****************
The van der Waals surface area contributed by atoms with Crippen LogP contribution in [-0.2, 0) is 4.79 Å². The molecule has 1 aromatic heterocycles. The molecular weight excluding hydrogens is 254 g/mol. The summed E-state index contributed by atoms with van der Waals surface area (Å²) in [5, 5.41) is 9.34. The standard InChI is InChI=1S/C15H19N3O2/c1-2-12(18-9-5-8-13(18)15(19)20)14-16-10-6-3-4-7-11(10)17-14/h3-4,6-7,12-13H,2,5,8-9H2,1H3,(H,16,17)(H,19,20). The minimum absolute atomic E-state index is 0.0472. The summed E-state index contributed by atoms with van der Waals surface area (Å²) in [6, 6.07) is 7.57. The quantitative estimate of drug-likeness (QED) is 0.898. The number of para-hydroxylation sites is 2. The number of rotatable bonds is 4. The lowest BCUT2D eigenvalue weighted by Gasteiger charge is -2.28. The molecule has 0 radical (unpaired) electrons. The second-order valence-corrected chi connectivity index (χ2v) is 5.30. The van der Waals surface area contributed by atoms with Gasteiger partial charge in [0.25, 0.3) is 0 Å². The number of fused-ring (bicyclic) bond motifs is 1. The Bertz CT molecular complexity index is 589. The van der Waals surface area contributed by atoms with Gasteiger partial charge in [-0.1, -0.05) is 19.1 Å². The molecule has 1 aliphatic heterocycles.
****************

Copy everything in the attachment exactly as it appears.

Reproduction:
The van der Waals surface area contributed by atoms with Crippen LogP contribution in [-0.2, 0) is 4.79 Å². The molecule has 1 aromatic heterocycles. The molecular weight excluding hydrogens is 254 g/mol. The summed E-state index contributed by atoms with van der Waals surface area (Å²) in [5, 5.41) is 9.34. The standard InChI is InChI=1S/C15H19N3O2/c1-2-12(18-9-5-8-13(18)15(19)20)14-16-10-6-3-4-7-11(10)17-14/h3-4,6-7,12-13H,2,5,8-9H2,1H3,(H,16,17)(H,19,20). The minimum absolute atomic E-state index is 0.0472. The summed E-state index contributed by atoms with van der Waals surface area (Å²) in [6, 6.07) is 7.57. The quantitative estimate of drug-likeness (QED) is 0.898. The number of para-hydroxylation sites is 2. The number of rotatable bonds is 4. The lowest BCUT2D eigenvalue weighted by Gasteiger charge is -2.28. The molecule has 0 radical (unpaired) electrons. The second-order valence-corrected chi connectivity index (χ2v) is 5.30. The van der Waals surface area contributed by atoms with Gasteiger partial charge in [0.25, 0.3) is 0 Å². The number of fused-ring (bicyclic) bond motifs is 1. The Bertz CT molecular complexity index is 589. The van der Waals surface area contributed by atoms with Gasteiger partial charge in [-0.1, -0.05) is 19.1 Å². The molecule has 1 aliphatic heterocycles.